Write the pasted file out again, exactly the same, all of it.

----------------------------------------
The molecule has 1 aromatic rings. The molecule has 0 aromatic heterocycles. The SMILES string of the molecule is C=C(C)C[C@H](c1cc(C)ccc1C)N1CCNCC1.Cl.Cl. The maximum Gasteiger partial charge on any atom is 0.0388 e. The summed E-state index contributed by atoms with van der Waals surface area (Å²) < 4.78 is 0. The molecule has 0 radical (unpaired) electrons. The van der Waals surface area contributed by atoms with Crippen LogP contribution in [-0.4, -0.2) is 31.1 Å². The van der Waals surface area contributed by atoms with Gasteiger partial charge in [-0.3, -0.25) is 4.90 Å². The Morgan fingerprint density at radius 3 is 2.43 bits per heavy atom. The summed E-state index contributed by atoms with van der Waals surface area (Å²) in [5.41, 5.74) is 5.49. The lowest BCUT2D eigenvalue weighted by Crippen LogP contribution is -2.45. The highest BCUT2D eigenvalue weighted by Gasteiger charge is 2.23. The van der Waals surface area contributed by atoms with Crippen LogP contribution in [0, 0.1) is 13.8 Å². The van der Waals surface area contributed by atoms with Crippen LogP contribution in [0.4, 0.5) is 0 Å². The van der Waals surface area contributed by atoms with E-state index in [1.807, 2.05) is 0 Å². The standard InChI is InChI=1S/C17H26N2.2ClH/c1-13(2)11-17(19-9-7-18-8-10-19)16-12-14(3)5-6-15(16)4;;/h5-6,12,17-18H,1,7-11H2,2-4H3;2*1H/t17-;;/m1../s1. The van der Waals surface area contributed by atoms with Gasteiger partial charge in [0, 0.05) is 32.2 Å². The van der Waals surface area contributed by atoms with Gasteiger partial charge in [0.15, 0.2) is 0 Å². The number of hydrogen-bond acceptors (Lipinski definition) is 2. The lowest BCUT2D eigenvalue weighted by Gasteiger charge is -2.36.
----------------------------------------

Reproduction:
The molecule has 1 aromatic rings. The molecule has 0 aromatic heterocycles. The SMILES string of the molecule is C=C(C)C[C@H](c1cc(C)ccc1C)N1CCNCC1.Cl.Cl. The maximum Gasteiger partial charge on any atom is 0.0388 e. The summed E-state index contributed by atoms with van der Waals surface area (Å²) < 4.78 is 0. The molecule has 0 radical (unpaired) electrons. The van der Waals surface area contributed by atoms with Crippen LogP contribution in [-0.4, -0.2) is 31.1 Å². The van der Waals surface area contributed by atoms with Gasteiger partial charge in [-0.3, -0.25) is 4.90 Å². The Morgan fingerprint density at radius 3 is 2.43 bits per heavy atom. The summed E-state index contributed by atoms with van der Waals surface area (Å²) in [5.41, 5.74) is 5.49. The lowest BCUT2D eigenvalue weighted by Crippen LogP contribution is -2.45. The highest BCUT2D eigenvalue weighted by Gasteiger charge is 2.23. The van der Waals surface area contributed by atoms with Crippen LogP contribution in [0, 0.1) is 13.8 Å². The van der Waals surface area contributed by atoms with Crippen LogP contribution in [0.4, 0.5) is 0 Å². The van der Waals surface area contributed by atoms with E-state index in [1.807, 2.05) is 0 Å². The standard InChI is InChI=1S/C17H26N2.2ClH/c1-13(2)11-17(19-9-7-18-8-10-19)16-12-14(3)5-6-15(16)4;;/h5-6,12,17-18H,1,7-11H2,2-4H3;2*1H/t17-;;/m1../s1. The van der Waals surface area contributed by atoms with Gasteiger partial charge in [0, 0.05) is 32.2 Å². The van der Waals surface area contributed by atoms with Gasteiger partial charge in [0.15, 0.2) is 0 Å². The number of hydrogen-bond acceptors (Lipinski definition) is 2. The lowest BCUT2D eigenvalue weighted by Gasteiger charge is -2.36.